So, You Want To Sell Your Bike?

Jan 08, 2014 View Comments by

So, You Want To Sell Your Bike?We know where we want to finish, with the bike sold and money in our pocket, or maybe the bank. One word: Advertise!

At no time in memory has it been easier to do so, with the computer we can run off our own color flyers to post in every Laundromat, motorcycle garage, coffee shop, and bar that will let us in. Keep it simple, just the facts: year, make, model, mileage, and condition. Then, you can bullet point the extra equipment that makes your bike better and with more “bang for the buck,” than the red one just like it on the same board. Also, please put down the price!

I know, it’s hard to come up with the price. You can check the guides, but they vary with location. Instead, cruise the Internet to see what bikes like yours are listed for. One thing to remember is that “asking ain’t getting.” Several things come into play here, one, how much do you owe on the loan, and are you willing to take that just to get out of debt? Don’t try and get what you’ve got “in it.” Not everyone is going to be pleased by that $1,200 paint job, or those cat skin bags. You may even have to sell at a loss, take less than you owe, and less than it’s worth (that’s a killer), but if it gets the creditors off your back it might be worth it.

How about the Internet? I cruised my local Craigslist (Milwaukee). There were 3,800 bikes listed, 627 were Harleys, 868 were Hondas (64 VTX 1300s), 560 Yamahas, 385 Suzukis, 399 Kawasakis, 83 Ducatis, 100 BMWs, and 778 others. Standing out in this bunch is not easy; your best hope is that the buyer is focused on your make and model. That way he’ll make a defined search for Honda VTX 1300s, and only 64 pop up. If you don’t have a photo of your bike, take one, more is even better! I will not read an ad without a photo, or call one without a price.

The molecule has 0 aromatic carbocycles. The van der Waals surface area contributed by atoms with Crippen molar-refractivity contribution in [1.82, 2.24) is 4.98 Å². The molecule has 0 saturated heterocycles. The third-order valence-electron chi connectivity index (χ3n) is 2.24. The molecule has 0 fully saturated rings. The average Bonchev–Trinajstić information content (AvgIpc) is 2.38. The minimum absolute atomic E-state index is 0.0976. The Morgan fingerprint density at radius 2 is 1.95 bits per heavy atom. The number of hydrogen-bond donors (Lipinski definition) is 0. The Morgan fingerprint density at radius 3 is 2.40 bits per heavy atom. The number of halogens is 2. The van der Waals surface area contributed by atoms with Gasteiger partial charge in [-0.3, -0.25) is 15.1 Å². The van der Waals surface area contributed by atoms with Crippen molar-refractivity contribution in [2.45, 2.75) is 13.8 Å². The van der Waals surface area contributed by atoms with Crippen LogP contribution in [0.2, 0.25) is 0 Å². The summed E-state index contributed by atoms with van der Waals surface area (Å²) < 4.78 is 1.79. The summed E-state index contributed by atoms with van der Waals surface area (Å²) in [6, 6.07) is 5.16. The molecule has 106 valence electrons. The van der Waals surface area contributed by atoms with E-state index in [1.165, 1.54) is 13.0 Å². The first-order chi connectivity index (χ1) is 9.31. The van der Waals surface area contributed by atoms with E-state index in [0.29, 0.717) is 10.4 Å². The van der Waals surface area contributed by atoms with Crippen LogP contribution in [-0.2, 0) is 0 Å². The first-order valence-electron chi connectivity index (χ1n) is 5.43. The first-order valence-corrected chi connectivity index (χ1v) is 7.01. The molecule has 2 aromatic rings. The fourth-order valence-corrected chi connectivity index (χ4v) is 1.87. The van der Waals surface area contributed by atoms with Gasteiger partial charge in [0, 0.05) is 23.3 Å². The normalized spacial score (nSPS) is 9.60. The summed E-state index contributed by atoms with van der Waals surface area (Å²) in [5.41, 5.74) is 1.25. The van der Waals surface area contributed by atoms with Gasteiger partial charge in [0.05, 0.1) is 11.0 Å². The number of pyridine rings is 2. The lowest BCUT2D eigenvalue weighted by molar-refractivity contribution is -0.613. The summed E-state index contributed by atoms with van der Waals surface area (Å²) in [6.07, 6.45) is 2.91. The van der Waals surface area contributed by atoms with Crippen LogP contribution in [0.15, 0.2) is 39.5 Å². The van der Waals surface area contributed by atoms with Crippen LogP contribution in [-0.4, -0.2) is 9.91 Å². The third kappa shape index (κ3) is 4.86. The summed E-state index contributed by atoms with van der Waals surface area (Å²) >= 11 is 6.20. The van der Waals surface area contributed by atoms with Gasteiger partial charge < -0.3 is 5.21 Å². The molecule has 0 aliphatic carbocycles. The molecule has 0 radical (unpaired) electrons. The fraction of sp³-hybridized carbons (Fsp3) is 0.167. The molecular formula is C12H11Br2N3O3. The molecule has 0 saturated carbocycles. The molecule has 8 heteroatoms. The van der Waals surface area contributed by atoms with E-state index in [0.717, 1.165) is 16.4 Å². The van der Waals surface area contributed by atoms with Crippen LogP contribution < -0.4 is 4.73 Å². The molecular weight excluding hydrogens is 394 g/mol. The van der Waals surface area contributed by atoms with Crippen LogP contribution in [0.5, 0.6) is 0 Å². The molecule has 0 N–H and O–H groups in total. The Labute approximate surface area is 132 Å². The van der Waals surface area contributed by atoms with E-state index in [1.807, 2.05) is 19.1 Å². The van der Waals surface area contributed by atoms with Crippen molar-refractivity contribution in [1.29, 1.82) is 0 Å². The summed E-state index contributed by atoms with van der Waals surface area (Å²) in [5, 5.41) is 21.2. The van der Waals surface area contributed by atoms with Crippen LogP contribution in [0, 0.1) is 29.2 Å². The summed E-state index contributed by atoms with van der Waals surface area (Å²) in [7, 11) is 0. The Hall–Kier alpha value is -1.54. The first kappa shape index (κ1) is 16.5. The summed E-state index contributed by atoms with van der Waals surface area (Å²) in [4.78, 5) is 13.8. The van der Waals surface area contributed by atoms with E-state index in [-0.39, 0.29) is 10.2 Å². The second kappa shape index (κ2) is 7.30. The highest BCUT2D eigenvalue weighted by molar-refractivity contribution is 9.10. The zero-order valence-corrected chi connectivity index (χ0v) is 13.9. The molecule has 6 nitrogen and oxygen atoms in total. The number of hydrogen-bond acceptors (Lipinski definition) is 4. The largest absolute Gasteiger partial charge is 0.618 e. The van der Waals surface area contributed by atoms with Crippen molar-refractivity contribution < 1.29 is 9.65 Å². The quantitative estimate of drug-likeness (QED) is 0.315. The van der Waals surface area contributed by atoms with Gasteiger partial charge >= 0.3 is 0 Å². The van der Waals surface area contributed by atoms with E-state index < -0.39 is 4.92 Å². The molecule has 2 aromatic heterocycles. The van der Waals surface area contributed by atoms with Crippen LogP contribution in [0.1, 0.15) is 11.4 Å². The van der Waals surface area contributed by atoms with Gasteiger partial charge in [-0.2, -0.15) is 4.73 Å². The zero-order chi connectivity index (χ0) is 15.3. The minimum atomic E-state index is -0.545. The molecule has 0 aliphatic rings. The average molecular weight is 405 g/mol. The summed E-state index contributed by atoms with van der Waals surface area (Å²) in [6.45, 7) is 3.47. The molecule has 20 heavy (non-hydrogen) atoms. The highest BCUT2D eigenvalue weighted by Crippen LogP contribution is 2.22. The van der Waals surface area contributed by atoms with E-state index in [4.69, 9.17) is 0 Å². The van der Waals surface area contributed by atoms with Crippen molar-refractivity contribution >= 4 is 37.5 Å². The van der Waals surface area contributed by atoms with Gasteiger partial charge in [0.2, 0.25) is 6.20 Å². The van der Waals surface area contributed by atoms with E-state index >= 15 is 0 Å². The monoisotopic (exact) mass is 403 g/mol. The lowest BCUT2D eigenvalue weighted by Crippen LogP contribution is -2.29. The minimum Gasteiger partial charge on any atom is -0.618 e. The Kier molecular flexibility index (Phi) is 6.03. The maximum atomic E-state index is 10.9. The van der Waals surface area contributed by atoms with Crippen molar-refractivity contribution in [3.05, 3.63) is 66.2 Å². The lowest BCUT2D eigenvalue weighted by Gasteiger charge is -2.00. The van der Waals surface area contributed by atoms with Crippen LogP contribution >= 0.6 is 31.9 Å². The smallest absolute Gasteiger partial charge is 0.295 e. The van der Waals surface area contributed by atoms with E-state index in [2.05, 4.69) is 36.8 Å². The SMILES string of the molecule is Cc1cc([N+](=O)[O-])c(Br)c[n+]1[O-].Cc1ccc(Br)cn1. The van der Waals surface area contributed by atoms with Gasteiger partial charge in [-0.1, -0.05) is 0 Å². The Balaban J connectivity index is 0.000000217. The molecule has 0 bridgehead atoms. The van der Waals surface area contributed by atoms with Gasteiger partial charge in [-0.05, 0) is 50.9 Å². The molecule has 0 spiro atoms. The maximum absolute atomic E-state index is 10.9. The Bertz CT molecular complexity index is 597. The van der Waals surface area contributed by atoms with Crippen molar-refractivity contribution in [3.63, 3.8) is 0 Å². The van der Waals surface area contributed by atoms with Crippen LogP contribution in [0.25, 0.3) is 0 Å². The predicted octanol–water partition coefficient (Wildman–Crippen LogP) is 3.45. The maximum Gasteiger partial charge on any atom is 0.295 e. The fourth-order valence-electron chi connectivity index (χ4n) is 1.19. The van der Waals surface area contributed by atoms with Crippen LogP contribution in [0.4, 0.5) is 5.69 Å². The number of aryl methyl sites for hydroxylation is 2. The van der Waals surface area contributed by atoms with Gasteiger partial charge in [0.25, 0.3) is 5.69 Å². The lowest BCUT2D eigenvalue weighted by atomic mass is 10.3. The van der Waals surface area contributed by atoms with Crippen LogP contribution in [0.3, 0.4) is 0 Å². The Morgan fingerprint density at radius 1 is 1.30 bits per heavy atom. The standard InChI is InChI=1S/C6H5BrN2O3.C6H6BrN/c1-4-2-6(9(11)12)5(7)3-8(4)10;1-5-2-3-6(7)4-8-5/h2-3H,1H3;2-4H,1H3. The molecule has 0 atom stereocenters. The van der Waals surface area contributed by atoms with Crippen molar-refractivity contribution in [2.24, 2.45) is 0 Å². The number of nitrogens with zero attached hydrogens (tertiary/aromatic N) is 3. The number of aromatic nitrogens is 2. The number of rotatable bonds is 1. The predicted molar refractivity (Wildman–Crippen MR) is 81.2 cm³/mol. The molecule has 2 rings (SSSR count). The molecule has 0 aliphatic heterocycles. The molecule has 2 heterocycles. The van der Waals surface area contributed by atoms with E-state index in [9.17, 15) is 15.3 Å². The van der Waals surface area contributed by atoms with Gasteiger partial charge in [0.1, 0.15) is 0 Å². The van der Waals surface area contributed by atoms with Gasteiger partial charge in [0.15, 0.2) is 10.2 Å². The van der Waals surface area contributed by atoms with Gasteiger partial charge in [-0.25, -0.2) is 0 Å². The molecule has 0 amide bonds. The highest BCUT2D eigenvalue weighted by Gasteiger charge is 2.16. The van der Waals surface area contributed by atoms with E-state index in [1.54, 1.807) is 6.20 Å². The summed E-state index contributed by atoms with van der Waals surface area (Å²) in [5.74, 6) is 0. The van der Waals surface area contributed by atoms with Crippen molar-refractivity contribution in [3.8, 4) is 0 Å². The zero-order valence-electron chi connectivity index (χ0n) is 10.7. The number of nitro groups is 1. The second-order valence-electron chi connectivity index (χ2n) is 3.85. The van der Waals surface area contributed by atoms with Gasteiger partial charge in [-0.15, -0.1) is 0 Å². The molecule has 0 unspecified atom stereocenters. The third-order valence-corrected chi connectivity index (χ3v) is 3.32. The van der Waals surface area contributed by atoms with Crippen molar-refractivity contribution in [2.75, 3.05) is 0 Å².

Okay, you have your motorcycle listed online, and flyers have been put up in every Dunkin’ Donuts and four bridal shops. Really? (It cant’ hurt.) But you’ve gotten little to no action. Now what? Well, if there is two feet of snow out there this could be your problem, although studies have shown that convertibles sell best in February. (Must be  spring fever kicking in). Have you considered “consignment” at your local dealer? Sure they take a percentage, but they also take all the risks that come with so many buyers, like money. This also puts your machine in a place where people come to shop for motorcycles and accessories—like the ones already on your bike. This is a focused environment of motorcycling fun, with a sales crew who can help “light their fire.” Think about it. It’s where my bike is, all toasty, warm, and dry, no bites yet, but I am hopeful.

If all else fails, there’s only three things left to do: Wait for spring and put it at the end of your driveway with a sign on it. Trade it in on what you want, or keep it. They say love is better the second time around. Ride on.

 

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About the author

A Wisconsin farm boy, I learned how to ride a cow, before a horse and way before a motorcycle. I first started riding on my 16th birthday and I took my first real ride at my party: I pulled a wheelie and dug a trench in the lawn, which sent the bike in one direction and me in another. I was irrevocably hooked!